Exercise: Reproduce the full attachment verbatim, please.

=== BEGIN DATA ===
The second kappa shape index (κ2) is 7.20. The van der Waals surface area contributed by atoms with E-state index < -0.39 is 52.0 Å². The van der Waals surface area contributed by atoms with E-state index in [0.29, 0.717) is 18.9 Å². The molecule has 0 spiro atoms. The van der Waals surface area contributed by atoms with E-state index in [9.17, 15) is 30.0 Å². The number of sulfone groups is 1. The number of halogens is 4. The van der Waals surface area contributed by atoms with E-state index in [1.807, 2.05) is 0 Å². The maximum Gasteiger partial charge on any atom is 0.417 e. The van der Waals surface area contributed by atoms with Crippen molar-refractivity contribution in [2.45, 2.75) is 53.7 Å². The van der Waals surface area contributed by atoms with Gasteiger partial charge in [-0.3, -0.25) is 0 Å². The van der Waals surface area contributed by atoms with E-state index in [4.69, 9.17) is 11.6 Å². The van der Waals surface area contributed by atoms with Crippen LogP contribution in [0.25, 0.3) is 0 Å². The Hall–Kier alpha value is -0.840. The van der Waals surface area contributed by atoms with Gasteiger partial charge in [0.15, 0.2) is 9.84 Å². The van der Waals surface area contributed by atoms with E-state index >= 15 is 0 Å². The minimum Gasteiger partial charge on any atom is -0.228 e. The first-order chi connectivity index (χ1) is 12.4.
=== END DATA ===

The second kappa shape index (κ2) is 7.20. The van der Waals surface area contributed by atoms with E-state index < -0.39 is 52.0 Å². The van der Waals surface area contributed by atoms with E-state index in [0.29, 0.717) is 18.9 Å². The molecule has 0 spiro atoms. The van der Waals surface area contributed by atoms with E-state index in [9.17, 15) is 30.0 Å². The number of sulfone groups is 1. The number of halogens is 4. The van der Waals surface area contributed by atoms with E-state index in [1.807, 2.05) is 0 Å². The maximum Gasteiger partial charge on any atom is 0.417 e. The van der Waals surface area contributed by atoms with Crippen molar-refractivity contribution in [2.45, 2.75) is 53.7 Å². The van der Waals surface area contributed by atoms with Gasteiger partial charge in [-0.3, -0.25) is 0 Å². The van der Waals surface area contributed by atoms with E-state index in [4.69, 9.17) is 11.6 Å². The van der Waals surface area contributed by atoms with Crippen LogP contribution in [0.25, 0.3) is 0 Å². The Hall–Kier alpha value is -0.840. The van der Waals surface area contributed by atoms with Gasteiger partial charge in [0.15, 0.2) is 9.84 Å². The van der Waals surface area contributed by atoms with E-state index >= 15 is 0 Å². The minimum Gasteiger partial charge on any atom is -0.228 e. The first-order chi connectivity index (χ1) is 12.4.